Students will have to have to submit photo IDs with their applications, CBS News said. It is one of a number of initiatives following the arrest of 20 current or former high school students accused in a cheating scheme.

Nassau County District Attorney Kathleen Rice said some of the students were paid as much as $3,500 to stand in for other students on the SAT exam.

She said students 50 students were likely involved in the scheme, but she only had evidence to arrest 20.

Rice said she learned one male student allegedly stood in for a female on one occasion. She said students have easy access to phony identification cards, making it difficult for administrators at testing sites to determine if a student is actually who he or she claims to be.

"These reforms close a gaping hole in standardized test security that allows students to cheat and steal admissions offers and scholarship money from kids who play by the rules," Rice said.

New testing requirements include making students upload a photograph of themselves when registering for the ACT or SAT, the report said. Those unable to upload a photo will be permitted to mail one, which will be scanned by the testing agency.

Other changes include checking student IDs when students enter a test site or re-enter the test room after breaks and when the answer sheets are collected, CBS News said.

Test-takers will also have to identify their high school, which will now receive their scores, the New York Times said. Previously, it was up to students to decide whether their scores were sent to their high schools, making it difficult for schools to detect suspicious scores.

The changes, Rice said, send a message to students who might consider cheating.

"They will be caught, and they will be held accountable," she said. "The old system did not ensure that."

French shooter may have filmed attack

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French authorities said Tuesday the gunman that killed a rabbi and three young children in an attack may have filmed his actions.

Claude Guéant, French interior minister, told a French radio station that surveillance footage from the Jewish school's security cameras showed what appeared to be a video camera strapped to the gunman's chest, the New York Times said.

With the nation's terrorism alert at its highest level - "scarlet" - the French authorities pursued a broad and high-profile search on Tuesday for the assailant, but Guéant said little was known about him.

The attack has been linked to two earlier shootings of French paratroopers, with the police saying that the same gun, a .45-caliber automatic pistol, was used in all three assaults and the attacks were carried out the same way - a man on a powerful motorbike who killed and then fled. The soldiers were all Arab or black, and appeared to have been targeted specifically, witnesses said.

"We are faced with an individual who targets his victims specifically," said Élisabeth Allannic, a spokeswoman for the Paris prosecutor's office, which is handling the investigation. "He targets his victims for what they represent."

Authorities released a photo of some of the victims, Rabbi Jonathan Sandler and his two sons, Ariel and Gabriel, who were killed in the attack, The Daily Beast said. Miriam Monsonego, 7, was also killed in the attack.

The bodies of at least three of Monday's four victims were to be flown Tuesday to Israel for burial, said Nicole Yardeni, who leads the regional branch of the Crif, France's most prominent Jewish association.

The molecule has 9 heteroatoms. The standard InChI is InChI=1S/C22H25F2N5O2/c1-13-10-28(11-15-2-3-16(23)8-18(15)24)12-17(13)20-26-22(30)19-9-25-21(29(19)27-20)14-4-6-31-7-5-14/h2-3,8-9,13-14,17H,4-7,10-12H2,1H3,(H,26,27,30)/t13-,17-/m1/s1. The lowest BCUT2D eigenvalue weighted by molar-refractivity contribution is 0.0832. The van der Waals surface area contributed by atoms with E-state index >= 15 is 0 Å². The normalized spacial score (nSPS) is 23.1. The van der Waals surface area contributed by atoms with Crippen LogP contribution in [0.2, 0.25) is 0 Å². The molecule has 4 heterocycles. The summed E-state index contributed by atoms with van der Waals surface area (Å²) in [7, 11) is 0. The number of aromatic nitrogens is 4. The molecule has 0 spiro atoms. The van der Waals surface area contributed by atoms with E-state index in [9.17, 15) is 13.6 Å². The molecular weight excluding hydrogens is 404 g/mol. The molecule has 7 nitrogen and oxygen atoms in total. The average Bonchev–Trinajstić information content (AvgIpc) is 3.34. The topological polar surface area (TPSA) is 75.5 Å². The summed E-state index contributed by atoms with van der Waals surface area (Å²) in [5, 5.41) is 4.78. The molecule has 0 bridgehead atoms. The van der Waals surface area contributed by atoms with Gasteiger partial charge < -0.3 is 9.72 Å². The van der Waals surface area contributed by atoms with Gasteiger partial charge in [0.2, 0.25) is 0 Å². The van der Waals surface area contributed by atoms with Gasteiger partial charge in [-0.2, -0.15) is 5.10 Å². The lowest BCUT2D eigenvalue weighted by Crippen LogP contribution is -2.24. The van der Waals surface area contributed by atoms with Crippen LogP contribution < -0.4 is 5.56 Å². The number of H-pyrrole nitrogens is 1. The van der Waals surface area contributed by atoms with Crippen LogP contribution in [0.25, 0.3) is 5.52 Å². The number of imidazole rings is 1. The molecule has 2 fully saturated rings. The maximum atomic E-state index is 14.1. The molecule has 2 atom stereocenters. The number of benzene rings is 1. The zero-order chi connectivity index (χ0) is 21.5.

President Nicolas Sarkozy has called the shooting a "national tragedy" and ordered a minute's silence at schools across France at 11 a.m., the Times said.

Silver carp reach Winona

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A commercial fisherman caught a silver carp Thursday in Pool 6 of the Mississippi River, confirming that another invasive species has made its presence known in Winona.

Commercial fisherman netted two invasive Asian carp last Thursday, the La Crosse Tribune said.

"This is by far the most northerly catch in the Mississippi River," said Department of Natural Resources communications director Chris Niskanen.

Tim Schlagenhaft of the DNR's Mississippi River Team said it's disappointing but unsurprising evidence that Asian carp continue to move up the Mississippi.

Silver carp are classified by the DNR as a prohibited invasive species along with bighead carp. Both species were imported from China in the 1960s and 70s, the Winona Daily News said. By the 1980s, the Asian carp had escaped into open waters in southern states.

Asian carp eat large amounts of plankton and aquatic plants, out-competing native fish species. Silver carp also pose a safety hazard as they jump out of the water when watercraft, possibly injuring boaters.

Testing last year indicated the presence of Silver Carp DNA in the Mississippi and St. Croix rivers in the Twin Cities area, though no live Asian carp have been found, the Tribune said.

Mitt Romney is looking to build momentum after winning the Michigan and Arizona primaries Tuesday.

Romney scored a hard-won but narrow home state triumph and powered to victory in Arizona, the Star Tribune said. The Republican presidential race now expands to the 10 states that will vote on Super Tuesday.

Romney's slight edge - 41 percent to Rick Santorum's 38 percent - raised questions about whether he would change his strategy, the article said.

"We didn't win by a lot, but we won by enough," he told supporters in Michigan.

Romney said he had made personal mistakes in recent weeks and was trying to "do better and work harder."